Memories Of Ramayan

The last few are an involuntary throwback to the ’90s. We are all stuck indoors, stepping out only to buy essentials and groceries.

Published: 01st April 2020 06:14 AM  |   Last Updated: 01st April 2020 06:14 AM   |  A+A-

Express News Service

The last few are an involuntary throwback to the ’90s. We are all stuck indoors, stepping out only to buy essentials and groceries. There are no visits to pubs, bars and multiplexes. And Doordarshan has announced reruns of the television series, Ramayan. Youngsters today might not realise what a big deal Ramayan was, so here’s a bit of context. The show began airing in 1987, and was the most watched television show in the country with an astounding 82 per cent viewership! It shot Arun Govil into superstardom. Ramayan also began a trend of mythological television shows, till cable television introduced us to soap operas.

At my home, Ramayan was given the same respect accorded to religious texts. While watching the show, we were asked to sit on the floor in a respectable position. No stretching of legs, no eating food, and no talking during the show. Since the show was on one of its early reruns when I got to watch it, my family members already knew what was coming up. I had been brought up on Amar Chitra Katha versions of the epic, and was fascinated to see how the comics translated to television serials.In an age without superheroes, my favourite character in the epic was Hanuman. While I didn’t understand much of the epic’s messaging, I was fascinated by Hanuman bashing up goons, carrying a mountain, and setting fire to Lanka. And the makers understood this. The dialogues featuring Hanuman involved action and comedy, played fittingly by the legendary wrestler Dara Singh. Since we had a tiny black and white television at home, I would visit my neighbours with larger, colour televisions to watch the spectacle in all its colourful glory. My fascination with mythology was further strengthened when I joined my school. It was a spiritual ashram that forbade students from consuming news, television, and films. The only silver lining was the screening of mythological epics like Ramayan and Mahabharat.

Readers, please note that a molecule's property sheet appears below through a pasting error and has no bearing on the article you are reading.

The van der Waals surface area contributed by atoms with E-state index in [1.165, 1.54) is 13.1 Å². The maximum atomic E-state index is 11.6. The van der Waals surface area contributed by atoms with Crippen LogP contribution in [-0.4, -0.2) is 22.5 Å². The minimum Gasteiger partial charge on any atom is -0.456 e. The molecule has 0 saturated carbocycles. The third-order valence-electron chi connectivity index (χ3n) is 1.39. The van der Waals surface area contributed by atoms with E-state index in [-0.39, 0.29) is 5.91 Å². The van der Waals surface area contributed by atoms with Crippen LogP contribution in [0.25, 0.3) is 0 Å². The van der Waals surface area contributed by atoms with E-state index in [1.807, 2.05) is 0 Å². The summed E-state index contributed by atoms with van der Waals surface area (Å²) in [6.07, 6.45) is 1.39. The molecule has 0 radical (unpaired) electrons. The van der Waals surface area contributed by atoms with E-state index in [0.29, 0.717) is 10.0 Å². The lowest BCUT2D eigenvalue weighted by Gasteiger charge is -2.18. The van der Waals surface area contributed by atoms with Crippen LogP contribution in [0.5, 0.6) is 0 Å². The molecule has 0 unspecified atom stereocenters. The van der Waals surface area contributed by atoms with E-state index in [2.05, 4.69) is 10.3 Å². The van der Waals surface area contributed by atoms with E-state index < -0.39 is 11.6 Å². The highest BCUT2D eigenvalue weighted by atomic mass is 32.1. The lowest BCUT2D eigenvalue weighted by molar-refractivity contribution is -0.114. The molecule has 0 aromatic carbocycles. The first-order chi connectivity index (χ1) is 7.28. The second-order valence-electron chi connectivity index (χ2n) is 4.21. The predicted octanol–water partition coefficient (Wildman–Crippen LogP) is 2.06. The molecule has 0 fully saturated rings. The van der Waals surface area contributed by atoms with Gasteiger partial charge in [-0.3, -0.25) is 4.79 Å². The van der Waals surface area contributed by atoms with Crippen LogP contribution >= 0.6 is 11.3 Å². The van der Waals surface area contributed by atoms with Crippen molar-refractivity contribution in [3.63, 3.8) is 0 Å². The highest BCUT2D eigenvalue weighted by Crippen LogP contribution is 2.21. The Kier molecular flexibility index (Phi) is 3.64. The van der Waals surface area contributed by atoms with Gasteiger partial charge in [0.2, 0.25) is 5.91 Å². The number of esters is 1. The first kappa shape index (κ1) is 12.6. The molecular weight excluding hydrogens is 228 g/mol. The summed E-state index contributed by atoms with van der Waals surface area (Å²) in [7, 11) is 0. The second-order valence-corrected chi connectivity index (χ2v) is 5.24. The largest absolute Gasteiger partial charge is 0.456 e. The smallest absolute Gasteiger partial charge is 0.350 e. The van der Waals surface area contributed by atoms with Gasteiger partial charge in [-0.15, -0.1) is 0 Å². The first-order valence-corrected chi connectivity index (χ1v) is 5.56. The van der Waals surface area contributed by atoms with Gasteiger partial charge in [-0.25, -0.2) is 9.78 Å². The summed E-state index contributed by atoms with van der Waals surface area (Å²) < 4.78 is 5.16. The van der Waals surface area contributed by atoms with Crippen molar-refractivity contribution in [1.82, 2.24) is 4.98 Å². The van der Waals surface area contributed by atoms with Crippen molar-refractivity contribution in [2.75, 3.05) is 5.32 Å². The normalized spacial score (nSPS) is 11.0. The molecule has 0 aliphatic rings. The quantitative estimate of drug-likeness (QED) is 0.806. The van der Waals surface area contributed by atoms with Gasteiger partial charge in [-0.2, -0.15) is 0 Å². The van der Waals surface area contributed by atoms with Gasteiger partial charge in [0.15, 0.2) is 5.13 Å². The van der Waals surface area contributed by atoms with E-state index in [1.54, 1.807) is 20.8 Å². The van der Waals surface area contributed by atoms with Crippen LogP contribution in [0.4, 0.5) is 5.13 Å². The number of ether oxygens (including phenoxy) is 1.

While Ramayan was the most revered show, children my age were fascinated by other television shows produced by the same filmmaker – Ramanand Sagar. After Ramayan, he went on to make shows like Alif Laila. The catchy theme songs of these two shows still reverberate in my memories. And while my parents revered Ramayan, I was partial towards Mahabharat. In fact, I’m told that the first two songs I learnt in my life were Vande Mataram and the title song of Mahabharat.

It’s funny that in spite of my maniacal obsession with television as a child, I today live without one. I have considered getting one on a number of occasions, but have eventually stayed away from it. When the government announced the reruns on Doordarshan, I was curious to see how the show has aged. To my surprise, it seems to have aged quite well. Unlike Mahabharat, there wasn’t as much on graphics and VFX. The show is driven primarily by dialogues, and is surprisingly well-paced. By the third episode, we see Arun Govil as the young Lord Ram, being trained under the sage Vishwamitra. Listening to the title track flooded my mind with emotions and nostalgia, and the scenes featuring Hanuman brought a smile to my face. 

Perhaps the children of today will never understand what the fuss is all about. In the age of Snapchat and Avengers, the shows might seem awkward and slow. But as I watched the episodes on YouTube, I found myself involuntarily straightening my back and correcting my posture!


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